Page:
CONCLUSIONS: 1) Both vitamin E and O3FA (Omacor‚) can reduce ALT levels among patients with chronic hepatitis C. 2) The progressive decline in ALT over 12 weeks on O3FA suggests that longer treatment might be beneficial. 3) These agents warrant further study as alternative suppressive treatments for patients who are not candidates for conventional therapy. Grant support was received from Mayo Foundation and from Pronova a.s. (NorwayFISH OIL FOR ARRYTHMIAS
Previous studies have suggested that fish oil supplements may reduce the risk of an additional heart attack or stroke in patients who have recently experienced a heart attack. Now new study findings reveal that the supplement may also reduce the risk of sudden death. The findings show that this reduced risk was evident after as few as 3 months, which seems to support the hypothesis that adding n-3 polyunsaturated fatty acids (PUFAs)--commonly found in fish and fish oil--to a healthy diet may lower the risk of fatal arrhythmia, an irregular heartbeat that in severe cases can lead to cardiac arrest, the authors report. "Reduction of sudden death appeared early after start of treatment," lead study author Dr. Roberto Marchioli, of Consorzio Mario Negri Sud in Italy, told Reuters Health. This "seems to support the idea that (the benefits of PUFAs) could be due to an anti-arryhythmia effect," he added. The study included 11,323 patients who had suffered a heart attack within the previous 3 months. All of the patients received the same preventive care and ate Mediterranean-style diets rich in fruits, vegetables, olive oil and fish. But some patients also consumed 1 gram of the fish oil supplements per day. During the 3.5-year follow-up period, 1,031 individuals died, Marchioli and his colleagues report in the April issue of the Circulation: Journal of the American Heart Association. Patients who took the fish oil supplements appeared to be at a 41% lower risk of death from any cause after only 3 months of treatment, study findings indicate. After 4 months of treatment, these patients also appeared to be at a significantly reduced risk of sudden cardiac death. And by the end of the study period, patients treated with fish oil supplements were 45% less likely to die suddenly from a heart-related cause, Marchioli and his colleagues report. In light of the findings, Marchioli said that the benefit of fish oil supplements "seems to be additive to the benefit that can be obtained by standard preventive treatment." "One capsule of a fish oil concentrate daily for 3.5 years resulted in a very significant reduction in sudden cardiac death. Thus, a simple and safe change in diet can potentially produce a large public health benefit," editorialist Dr. Alexander Leaf of Harvard Medical School in Boston, Massachusetts, told Reuters Health. "Individuals who have known coronary heart disease or a family history of coronary heart disease among immediate relatives would be prudent to heed the recent advice of the American Heart Association to eat two or more meals of oily fish per week or take a daily supplement of fish oil capsules," Leaf added.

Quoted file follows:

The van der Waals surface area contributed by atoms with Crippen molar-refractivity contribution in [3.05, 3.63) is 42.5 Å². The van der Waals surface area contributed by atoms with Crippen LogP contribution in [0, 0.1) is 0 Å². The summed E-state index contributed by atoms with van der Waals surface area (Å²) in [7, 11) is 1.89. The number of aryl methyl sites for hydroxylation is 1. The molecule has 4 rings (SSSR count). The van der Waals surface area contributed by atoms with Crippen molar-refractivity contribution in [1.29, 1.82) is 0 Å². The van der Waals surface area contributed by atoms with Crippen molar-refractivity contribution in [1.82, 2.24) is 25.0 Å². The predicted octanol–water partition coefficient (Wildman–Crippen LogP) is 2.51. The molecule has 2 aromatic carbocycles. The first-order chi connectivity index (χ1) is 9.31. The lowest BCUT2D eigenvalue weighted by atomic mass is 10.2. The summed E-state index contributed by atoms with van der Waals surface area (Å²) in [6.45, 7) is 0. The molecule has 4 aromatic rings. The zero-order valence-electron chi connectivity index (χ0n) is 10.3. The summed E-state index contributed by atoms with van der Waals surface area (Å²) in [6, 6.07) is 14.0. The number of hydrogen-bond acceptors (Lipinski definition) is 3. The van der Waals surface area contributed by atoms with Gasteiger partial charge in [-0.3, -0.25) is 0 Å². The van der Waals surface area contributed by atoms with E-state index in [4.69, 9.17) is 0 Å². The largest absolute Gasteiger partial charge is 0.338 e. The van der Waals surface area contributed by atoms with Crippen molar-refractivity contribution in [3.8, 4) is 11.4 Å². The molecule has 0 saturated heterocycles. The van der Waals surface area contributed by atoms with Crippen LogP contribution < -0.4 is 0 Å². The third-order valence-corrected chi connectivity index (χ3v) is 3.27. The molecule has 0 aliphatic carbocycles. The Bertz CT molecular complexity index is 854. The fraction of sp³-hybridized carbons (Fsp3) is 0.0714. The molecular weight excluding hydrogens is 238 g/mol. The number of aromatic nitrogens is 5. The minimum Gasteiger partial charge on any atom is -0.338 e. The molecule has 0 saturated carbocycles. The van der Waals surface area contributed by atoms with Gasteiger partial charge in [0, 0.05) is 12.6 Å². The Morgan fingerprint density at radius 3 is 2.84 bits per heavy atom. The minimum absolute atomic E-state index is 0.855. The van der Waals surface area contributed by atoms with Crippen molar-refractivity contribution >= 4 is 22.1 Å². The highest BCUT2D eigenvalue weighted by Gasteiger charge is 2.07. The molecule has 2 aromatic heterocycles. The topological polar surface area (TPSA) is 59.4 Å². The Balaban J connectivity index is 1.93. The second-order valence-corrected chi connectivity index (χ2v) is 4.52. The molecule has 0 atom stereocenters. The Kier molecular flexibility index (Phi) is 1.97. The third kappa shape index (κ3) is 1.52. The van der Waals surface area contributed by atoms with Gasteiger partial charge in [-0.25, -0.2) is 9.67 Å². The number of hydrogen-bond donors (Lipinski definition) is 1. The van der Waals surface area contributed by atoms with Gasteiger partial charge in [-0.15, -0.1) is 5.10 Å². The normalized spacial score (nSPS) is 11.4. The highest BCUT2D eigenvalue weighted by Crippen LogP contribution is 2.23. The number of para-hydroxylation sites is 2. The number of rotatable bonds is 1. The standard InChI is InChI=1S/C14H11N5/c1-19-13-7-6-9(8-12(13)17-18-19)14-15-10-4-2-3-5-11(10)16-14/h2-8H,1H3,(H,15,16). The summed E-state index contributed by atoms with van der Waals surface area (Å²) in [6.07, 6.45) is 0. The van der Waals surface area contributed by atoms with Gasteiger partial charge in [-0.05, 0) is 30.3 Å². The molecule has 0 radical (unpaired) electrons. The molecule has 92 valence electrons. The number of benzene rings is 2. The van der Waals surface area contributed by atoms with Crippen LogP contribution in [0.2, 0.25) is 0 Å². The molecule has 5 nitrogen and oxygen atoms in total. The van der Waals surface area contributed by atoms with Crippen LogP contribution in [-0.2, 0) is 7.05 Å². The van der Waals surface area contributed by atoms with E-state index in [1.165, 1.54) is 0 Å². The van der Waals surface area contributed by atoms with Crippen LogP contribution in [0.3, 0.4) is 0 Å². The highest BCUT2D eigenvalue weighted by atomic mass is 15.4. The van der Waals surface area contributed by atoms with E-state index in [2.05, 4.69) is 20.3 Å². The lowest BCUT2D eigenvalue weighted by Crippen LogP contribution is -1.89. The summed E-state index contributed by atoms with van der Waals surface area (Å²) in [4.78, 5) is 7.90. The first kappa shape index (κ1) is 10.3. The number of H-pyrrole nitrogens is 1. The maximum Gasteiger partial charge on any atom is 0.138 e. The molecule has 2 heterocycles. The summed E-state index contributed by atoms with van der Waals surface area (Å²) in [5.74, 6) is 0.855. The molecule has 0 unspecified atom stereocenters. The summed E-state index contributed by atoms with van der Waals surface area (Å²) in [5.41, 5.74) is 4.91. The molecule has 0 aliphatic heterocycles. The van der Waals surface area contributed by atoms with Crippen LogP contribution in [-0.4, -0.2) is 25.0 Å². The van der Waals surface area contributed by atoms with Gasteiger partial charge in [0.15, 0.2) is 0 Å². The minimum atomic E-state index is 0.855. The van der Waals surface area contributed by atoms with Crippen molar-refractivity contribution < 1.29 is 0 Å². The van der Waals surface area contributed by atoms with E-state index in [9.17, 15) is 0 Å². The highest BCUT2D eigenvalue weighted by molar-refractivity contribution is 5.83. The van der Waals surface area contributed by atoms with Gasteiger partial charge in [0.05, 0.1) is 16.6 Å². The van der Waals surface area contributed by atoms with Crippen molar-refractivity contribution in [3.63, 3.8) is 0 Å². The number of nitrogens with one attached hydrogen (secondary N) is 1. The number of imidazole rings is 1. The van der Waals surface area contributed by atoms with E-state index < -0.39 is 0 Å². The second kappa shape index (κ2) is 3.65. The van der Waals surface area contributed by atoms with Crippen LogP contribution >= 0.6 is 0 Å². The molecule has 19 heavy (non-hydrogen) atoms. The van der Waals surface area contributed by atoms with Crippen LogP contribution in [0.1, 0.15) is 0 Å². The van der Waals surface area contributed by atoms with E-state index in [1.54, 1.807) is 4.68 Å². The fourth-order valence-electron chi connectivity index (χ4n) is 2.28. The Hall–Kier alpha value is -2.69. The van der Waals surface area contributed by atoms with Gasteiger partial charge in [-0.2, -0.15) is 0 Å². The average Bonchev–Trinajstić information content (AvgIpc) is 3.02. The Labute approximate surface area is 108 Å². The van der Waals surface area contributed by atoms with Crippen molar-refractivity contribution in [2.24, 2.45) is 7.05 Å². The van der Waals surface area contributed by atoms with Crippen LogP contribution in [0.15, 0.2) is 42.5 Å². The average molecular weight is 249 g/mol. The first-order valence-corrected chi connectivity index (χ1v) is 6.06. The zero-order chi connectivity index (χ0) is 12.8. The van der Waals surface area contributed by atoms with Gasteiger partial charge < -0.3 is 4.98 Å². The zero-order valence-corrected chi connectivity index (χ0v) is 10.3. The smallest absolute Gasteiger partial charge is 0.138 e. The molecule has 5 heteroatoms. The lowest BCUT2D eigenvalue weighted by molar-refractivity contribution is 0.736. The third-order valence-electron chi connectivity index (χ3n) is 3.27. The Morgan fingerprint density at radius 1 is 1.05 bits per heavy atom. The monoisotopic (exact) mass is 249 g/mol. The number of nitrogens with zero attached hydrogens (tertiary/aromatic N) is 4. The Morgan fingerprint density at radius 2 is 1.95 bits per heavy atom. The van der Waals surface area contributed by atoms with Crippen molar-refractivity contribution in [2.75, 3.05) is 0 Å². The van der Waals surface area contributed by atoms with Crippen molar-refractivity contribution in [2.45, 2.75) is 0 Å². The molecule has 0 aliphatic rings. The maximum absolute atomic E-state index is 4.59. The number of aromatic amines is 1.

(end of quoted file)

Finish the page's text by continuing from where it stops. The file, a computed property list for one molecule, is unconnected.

Eating oily fish cuts heart attacks
Studies suggest fatty oils can reduce risk o
f cardiac deaths up to 30 percent.By David Brown / Washington Post

BOSTON -- Two new studies show that both men and women who eat substantial amounts of oily fish are greatly protected from fatally abnormal heart rhythms.
The studies -- which both draw their conclusions from long-term observation of tens of thousands of people -- greatly bolster the evidence that eating fish regularly can have major health benefits.
While most of earlier studies involve only men, one of the new studies demonstrates fish's benefit in women.
Although ocean-living, cold-water oily fish such as salmon, swordfish and tuna offer the largest easily accessible source of beneficial n-3 fatty acids, there are others. Flax seed oil, canola oil, and English walnuts all contain significant amounts of the oils.
Scientists in both studies said that while eating fish is good advice, people shouldn't jump to the conclusion that fish-oil supplements are an equivalent or a substitute.